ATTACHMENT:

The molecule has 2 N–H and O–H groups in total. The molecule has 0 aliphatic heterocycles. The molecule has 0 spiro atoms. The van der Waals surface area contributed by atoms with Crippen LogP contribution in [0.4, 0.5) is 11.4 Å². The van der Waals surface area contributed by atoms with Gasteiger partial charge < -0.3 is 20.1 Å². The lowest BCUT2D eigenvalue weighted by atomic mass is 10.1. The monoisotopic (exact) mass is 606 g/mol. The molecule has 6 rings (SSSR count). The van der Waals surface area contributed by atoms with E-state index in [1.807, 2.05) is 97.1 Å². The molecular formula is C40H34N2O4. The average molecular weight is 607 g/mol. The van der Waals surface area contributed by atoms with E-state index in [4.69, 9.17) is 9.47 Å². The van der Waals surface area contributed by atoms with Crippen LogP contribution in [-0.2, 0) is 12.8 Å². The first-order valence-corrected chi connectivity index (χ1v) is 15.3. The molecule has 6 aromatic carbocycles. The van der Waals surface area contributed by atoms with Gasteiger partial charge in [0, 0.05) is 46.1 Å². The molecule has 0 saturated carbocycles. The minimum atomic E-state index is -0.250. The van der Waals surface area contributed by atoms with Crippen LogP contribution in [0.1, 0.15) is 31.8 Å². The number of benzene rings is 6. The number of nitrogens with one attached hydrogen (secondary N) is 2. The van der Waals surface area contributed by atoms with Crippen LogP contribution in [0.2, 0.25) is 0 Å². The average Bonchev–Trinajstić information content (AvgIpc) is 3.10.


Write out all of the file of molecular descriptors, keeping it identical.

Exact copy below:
The molecule has 2 N–H and O–H groups in total. The molecule has 0 aliphatic heterocycles. The molecule has 0 spiro atoms. The van der Waals surface area contributed by atoms with Crippen LogP contribution in [0.4, 0.5) is 11.4 Å². The van der Waals surface area contributed by atoms with Gasteiger partial charge < -0.3 is 20.1 Å². The lowest BCUT2D eigenvalue weighted by atomic mass is 10.1. The monoisotopic (exact) mass is 606 g/mol. The molecule has 6 rings (SSSR count). The van der Waals surface area contributed by atoms with E-state index in [1.807, 2.05) is 97.1 Å². The molecular formula is C40H34N2O4. The average molecular weight is 607 g/mol. The van der Waals surface area contributed by atoms with E-state index in [4.69, 9.17) is 9.47 Å². The van der Waals surface area contributed by atoms with Crippen LogP contribution in [-0.2, 0) is 12.8 Å². The first-order valence-corrected chi connectivity index (χ1v) is 15.3. The molecule has 6 aromatic carbocycles. The van der Waals surface area contributed by atoms with Gasteiger partial charge in [0, 0.05) is 46.1 Å². The molecule has 0 saturated carbocycles. The minimum atomic E-state index is -0.250. The van der Waals surface area contributed by atoms with Crippen LogP contribution in [0.1, 0.15) is 31.8 Å². The number of benzene rings is 6. The number of nitrogens with one attached hydrogen (secondary N) is 2. The van der Waals surface area contributed by atoms with Crippen LogP contribution in [0.2, 0.25) is 0 Å². The average Bonchev–Trinajstić information content (AvgIpc) is 3.10.